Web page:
Week One: Databases and Online Resources


Databases are curated sources of relevant information. Given the explosion of data in the life sciences, the management, structure and interrelationships between databases have become fundamental issues in the field.
As with any storage system, the key is not the ability to store information— which, given the cost of computer memory, is virtually unlimited— but the ease with which relevant information can be retrieved (and irrelevant information omitted).

Three of the main databases we will be working with are collections of sequence and other kinds of molecular information (structure), and they act to centralize information for molecular research. They are constantly being updated. And, as with all databases, they are only as good as 1) the data being entered and 2) the quality and consistency of the curation

So let's check them out:




Here, in contrast, is a database that acts as a aggregator of other databases: http://www.eol.org/, which is the next level of organization above resources like NCBI.


To understand the structure of NCBI, start with the site map: http://www.ncbi.nlm.nih.gov/Sitemap/index.html

A more detailed entry point might be the "About" page:


Here you’ll understand the objectives and a little bit of the history behind the database.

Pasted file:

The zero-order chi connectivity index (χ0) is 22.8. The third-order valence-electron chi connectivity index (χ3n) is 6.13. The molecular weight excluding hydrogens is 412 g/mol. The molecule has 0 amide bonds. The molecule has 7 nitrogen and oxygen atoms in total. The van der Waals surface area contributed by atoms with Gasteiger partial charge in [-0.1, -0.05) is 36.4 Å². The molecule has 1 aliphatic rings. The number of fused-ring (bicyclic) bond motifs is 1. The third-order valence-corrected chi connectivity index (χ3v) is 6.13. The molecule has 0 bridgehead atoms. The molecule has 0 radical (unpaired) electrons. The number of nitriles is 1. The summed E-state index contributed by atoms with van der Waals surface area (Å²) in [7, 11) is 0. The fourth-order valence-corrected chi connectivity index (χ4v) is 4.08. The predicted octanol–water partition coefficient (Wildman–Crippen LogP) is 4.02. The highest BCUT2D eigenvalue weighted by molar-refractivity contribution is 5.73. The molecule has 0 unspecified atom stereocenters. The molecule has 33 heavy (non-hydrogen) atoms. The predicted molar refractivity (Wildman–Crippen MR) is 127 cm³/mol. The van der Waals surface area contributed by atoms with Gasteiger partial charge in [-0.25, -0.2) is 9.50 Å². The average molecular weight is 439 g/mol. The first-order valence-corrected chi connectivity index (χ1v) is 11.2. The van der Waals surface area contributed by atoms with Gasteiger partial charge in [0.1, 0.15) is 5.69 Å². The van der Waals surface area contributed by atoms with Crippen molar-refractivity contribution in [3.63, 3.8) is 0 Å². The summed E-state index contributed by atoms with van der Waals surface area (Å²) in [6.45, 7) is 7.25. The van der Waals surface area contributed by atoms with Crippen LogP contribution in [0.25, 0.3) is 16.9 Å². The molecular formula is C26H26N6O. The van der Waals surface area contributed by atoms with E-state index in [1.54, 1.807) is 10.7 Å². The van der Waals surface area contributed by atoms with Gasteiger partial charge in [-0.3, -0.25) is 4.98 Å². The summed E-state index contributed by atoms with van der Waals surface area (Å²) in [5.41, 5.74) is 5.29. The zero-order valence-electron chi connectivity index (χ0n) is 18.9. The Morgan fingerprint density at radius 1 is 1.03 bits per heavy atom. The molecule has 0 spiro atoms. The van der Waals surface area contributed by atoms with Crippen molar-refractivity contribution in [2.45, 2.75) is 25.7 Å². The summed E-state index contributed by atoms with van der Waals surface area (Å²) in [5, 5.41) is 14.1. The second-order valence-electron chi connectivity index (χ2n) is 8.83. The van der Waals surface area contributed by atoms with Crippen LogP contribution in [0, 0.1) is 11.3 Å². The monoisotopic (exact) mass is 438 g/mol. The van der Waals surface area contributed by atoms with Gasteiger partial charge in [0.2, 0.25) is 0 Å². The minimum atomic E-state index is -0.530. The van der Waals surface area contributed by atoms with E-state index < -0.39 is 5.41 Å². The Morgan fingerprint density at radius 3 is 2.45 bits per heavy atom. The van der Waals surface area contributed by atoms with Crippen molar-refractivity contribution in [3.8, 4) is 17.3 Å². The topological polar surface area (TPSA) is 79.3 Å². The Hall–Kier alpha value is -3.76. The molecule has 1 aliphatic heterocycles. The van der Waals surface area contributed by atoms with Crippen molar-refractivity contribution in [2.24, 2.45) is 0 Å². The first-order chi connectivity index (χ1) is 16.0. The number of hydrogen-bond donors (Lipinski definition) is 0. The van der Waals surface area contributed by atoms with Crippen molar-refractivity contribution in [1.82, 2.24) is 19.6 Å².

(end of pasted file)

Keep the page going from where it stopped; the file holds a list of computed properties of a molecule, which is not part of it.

I expect you to read the section called Science Primer, where they will explain you pretty much what is behind every area.


In particular, pay attention to the sections on "Bioinformatics", "SNP", "Microarrays" and "Phylogenetics":

How do people use this?

There are infinite uses for NCBI, given the amount of resources it compiles. Usually people are trying to get information on a molecule, an organism, or a biological question. There are again multiple ways of getting to this.

1. Let’s start with a molecule.

Suppose you’re interested in a paper that came recently in PNAS (http://www.pnas.org/content/107/45/19496.full.pdf+html) in which the authors have identified a potential receptor for two now extinct primate retroviruses.

You could look for this receptor in a number of ways:
by name: copper transport protein
by nucleotide sequence:agacggcgga gcttgacctg ggaagacttt ttgctgactc tcatcttttt ctggaaaact
or by accession number:HQ290320

Each of these methods comes up with a different answer to a slightly different question. What are the questions?

Q1: What are the questions?

Q2: Why are we retrieving things that come from different organisms?

Q3: Why are we retrieving different proteins?

Let’s go back to NCBI’s homepage. Paste the accession number and search all databases. Mark down the results you get. Explore the other resources for which there are hits with this accession number and write down the accession numbers for homologues of this gene that are found in a plant and an insect.

Let's now do the same but searching against a different version of the NCBI database— the "conserved domain database". Do we expect different results? Why?

Now we are in NCBI's Conserved Domain Database, a protein annotation resource, which consists of a collection of well-annotated multiple sequence alignment models for ancient domains and full-length proteins. If you want to know more about the Conserved Domain Database (or any other) you’ll find a help link in almost every page or alternatively you can go back to the About NCBI page. The CCD is a part of NCBI Structure. Explore.